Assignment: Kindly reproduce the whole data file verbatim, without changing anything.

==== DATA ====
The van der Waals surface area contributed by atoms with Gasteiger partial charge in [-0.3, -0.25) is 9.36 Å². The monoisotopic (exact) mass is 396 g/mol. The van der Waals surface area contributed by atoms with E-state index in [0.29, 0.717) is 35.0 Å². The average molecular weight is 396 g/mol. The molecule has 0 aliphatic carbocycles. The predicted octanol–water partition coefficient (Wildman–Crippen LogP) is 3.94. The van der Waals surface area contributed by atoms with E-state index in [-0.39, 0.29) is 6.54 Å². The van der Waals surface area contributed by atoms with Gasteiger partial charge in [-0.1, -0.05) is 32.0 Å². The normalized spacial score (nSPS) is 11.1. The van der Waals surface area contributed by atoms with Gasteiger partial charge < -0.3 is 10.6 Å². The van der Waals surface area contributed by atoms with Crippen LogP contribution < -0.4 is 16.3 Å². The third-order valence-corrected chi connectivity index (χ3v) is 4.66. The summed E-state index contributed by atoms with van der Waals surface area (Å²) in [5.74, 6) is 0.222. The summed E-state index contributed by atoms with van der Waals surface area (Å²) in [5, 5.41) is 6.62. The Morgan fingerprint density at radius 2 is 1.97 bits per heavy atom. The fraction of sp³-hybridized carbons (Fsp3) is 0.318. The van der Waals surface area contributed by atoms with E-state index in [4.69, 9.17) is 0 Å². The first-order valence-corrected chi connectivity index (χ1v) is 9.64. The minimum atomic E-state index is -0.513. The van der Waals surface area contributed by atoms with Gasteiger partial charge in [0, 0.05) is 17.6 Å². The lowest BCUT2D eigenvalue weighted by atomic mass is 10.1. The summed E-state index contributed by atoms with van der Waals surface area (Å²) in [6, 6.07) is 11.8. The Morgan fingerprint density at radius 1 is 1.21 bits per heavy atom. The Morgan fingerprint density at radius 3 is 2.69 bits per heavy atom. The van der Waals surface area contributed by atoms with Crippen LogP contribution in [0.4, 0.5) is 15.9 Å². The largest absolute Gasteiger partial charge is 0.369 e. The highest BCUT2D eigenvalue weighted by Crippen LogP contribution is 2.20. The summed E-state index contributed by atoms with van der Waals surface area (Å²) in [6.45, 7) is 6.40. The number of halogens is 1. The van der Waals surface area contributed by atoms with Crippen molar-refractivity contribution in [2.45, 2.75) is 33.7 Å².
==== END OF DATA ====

The van der Waals surface area contributed by atoms with Gasteiger partial charge in [-0.3, -0.25) is 9.36 Å². The monoisotopic (exact) mass is 396 g/mol. The van der Waals surface area contributed by atoms with E-state index in [0.29, 0.717) is 35.0 Å². The average molecular weight is 396 g/mol. The molecule has 0 aliphatic carbocycles. The predicted octanol–water partition coefficient (Wildman–Crippen LogP) is 3.94. The van der Waals surface area contributed by atoms with E-state index in [-0.39, 0.29) is 6.54 Å². The van der Waals surface area contributed by atoms with Gasteiger partial charge in [-0.1, -0.05) is 32.0 Å². The normalized spacial score (nSPS) is 11.1. The van der Waals surface area contributed by atoms with Gasteiger partial charge < -0.3 is 10.6 Å². The van der Waals surface area contributed by atoms with Crippen LogP contribution < -0.4 is 16.3 Å². The third-order valence-corrected chi connectivity index (χ3v) is 4.66. The summed E-state index contributed by atoms with van der Waals surface area (Å²) in [5.74, 6) is 0.222. The summed E-state index contributed by atoms with van der Waals surface area (Å²) in [5, 5.41) is 6.62. The Morgan fingerprint density at radius 2 is 1.97 bits per heavy atom. The fraction of sp³-hybridized carbons (Fsp3) is 0.318. The van der Waals surface area contributed by atoms with E-state index in [4.69, 9.17) is 0 Å². The first-order valence-corrected chi connectivity index (χ1v) is 9.64. The minimum atomic E-state index is -0.513. The van der Waals surface area contributed by atoms with Gasteiger partial charge in [0, 0.05) is 17.6 Å². The lowest BCUT2D eigenvalue weighted by atomic mass is 10.1. The summed E-state index contributed by atoms with van der Waals surface area (Å²) in [6, 6.07) is 11.8. The Morgan fingerprint density at radius 1 is 1.21 bits per heavy atom. The Morgan fingerprint density at radius 3 is 2.69 bits per heavy atom. The van der Waals surface area contributed by atoms with Crippen LogP contribution in [0.4, 0.5) is 15.9 Å². The largest absolute Gasteiger partial charge is 0.369 e. The highest BCUT2D eigenvalue weighted by Crippen LogP contribution is 2.20. The summed E-state index contributed by atoms with van der Waals surface area (Å²) in [6.45, 7) is 6.40. The number of halogens is 1. The van der Waals surface area contributed by atoms with Crippen molar-refractivity contribution in [2.45, 2.75) is 33.7 Å².